Continuing education can be advantageous for both your employees and your organization in a number of ways. Once you have selected a method that works best for everyone, how do you implement such a program that is mutually beneficial for all parties involved?

  • Determine Educational Needs – Talk with your employees to determine what their educational needs and wants are. Would on-the-job training be sufficient or would a small group of employees benefit from being sent to a workshop or seminar? Does one position require a particular certification? Do your employees want to develop their skills further?
  • Create an Outline – Map out what you want to do and how you’re going to do it. This plan may include an introductory vision/goal of what you hope to achieve for your company and your employees, a budget for training, the methods of continuing education, and guidelines for employee attendance/completion and recertification.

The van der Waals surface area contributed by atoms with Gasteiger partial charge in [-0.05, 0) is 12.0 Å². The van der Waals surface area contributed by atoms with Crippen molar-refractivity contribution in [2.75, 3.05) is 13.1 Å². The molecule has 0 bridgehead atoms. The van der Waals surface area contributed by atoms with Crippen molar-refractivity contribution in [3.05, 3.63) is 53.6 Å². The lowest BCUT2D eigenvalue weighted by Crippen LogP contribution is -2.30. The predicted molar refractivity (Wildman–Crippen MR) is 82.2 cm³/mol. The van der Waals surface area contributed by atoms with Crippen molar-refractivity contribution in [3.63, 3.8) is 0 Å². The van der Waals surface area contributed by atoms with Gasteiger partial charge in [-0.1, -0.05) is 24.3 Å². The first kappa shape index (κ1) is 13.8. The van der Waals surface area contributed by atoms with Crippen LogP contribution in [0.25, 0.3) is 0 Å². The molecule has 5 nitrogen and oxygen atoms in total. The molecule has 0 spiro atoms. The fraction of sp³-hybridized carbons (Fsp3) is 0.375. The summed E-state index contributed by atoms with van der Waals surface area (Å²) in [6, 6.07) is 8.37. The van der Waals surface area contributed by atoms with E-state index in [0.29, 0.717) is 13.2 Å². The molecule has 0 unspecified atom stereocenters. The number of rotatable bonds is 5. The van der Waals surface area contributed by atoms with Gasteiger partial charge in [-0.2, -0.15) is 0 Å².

• Develop a Policy – Playing off of your initial continuing education plan, creating a policy to provide and communicate to your employees is critical. Particularly for continuing education programs in which a significant amount of money is invested in the education of the employee (e.g., college coursework), a clear policy is vital in ensuring that you both reap the benefits.
  • Be Fair and Consistent – Make certain that when implementing this type of policy, you provide every employee with the opportunity to develop their skills (within reason and as pertinent to the job and functions performed). There are always opportunities for ongoing growth and development and while this may look different for each individual, work with your employees to find the best fit for them.

Encouraging and supporting professional development in the workplace is a proven way to boost morale and engagement. Get creative. Investing in your employees leads to higher levels of productivity, retention, and feelings of appreciation which in turn lead to loyal, long-term employees.